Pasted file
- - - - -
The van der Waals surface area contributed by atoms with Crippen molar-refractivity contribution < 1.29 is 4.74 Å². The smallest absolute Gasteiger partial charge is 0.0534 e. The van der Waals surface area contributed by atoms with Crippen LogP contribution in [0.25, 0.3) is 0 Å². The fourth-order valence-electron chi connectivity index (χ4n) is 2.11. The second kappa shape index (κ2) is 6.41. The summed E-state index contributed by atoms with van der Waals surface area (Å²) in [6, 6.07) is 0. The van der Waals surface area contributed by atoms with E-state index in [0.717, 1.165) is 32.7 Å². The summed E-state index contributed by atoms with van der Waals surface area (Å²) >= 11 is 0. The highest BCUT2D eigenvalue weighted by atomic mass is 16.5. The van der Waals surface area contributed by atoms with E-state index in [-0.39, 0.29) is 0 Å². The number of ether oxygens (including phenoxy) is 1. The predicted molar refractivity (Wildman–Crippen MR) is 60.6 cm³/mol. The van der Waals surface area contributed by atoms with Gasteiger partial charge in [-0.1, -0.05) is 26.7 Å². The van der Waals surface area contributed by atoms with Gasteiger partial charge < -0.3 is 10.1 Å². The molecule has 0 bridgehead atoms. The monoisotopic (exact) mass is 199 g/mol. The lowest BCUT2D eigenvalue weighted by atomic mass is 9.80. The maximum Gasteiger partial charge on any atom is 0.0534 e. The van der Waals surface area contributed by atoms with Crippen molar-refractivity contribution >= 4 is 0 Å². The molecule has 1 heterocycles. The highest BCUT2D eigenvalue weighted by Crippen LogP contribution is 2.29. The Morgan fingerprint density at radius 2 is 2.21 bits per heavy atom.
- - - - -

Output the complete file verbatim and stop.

The van der Waals surface area contributed by atoms with Crippen molar-refractivity contribution < 1.29 is 4.74 Å². The smallest absolute Gasteiger partial charge is 0.0534 e. The van der Waals surface area contributed by atoms with Crippen LogP contribution in [0.25, 0.3) is 0 Å². The fourth-order valence-electron chi connectivity index (χ4n) is 2.11. The second kappa shape index (κ2) is 6.41. The summed E-state index contributed by atoms with van der Waals surface area (Å²) in [6, 6.07) is 0. The van der Waals surface area contributed by atoms with E-state index in [0.717, 1.165) is 32.7 Å². The summed E-state index contributed by atoms with van der Waals surface area (Å²) >= 11 is 0. The highest BCUT2D eigenvalue weighted by atomic mass is 16.5. The van der Waals surface area contributed by atoms with E-state index in [-0.39, 0.29) is 0 Å². The number of ether oxygens (including phenoxy) is 1. The predicted molar refractivity (Wildman–Crippen MR) is 60.6 cm³/mol. The van der Waals surface area contributed by atoms with Gasteiger partial charge in [-0.1, -0.05) is 26.7 Å². The van der Waals surface area contributed by atoms with Gasteiger partial charge < -0.3 is 10.1 Å². The molecule has 0 bridgehead atoms. The monoisotopic (exact) mass is 199 g/mol. The lowest BCUT2D eigenvalue weighted by atomic mass is 9.80. The maximum Gasteiger partial charge on any atom is 0.0534 e. The van der Waals surface area contributed by atoms with Crippen molar-refractivity contribution >= 4 is 0 Å². The molecule has 1 heterocycles. The highest BCUT2D eigenvalue weighted by Crippen LogP contribution is 2.29. The Morgan fingerprint density at radius 2 is 2.21 bits per heavy atom.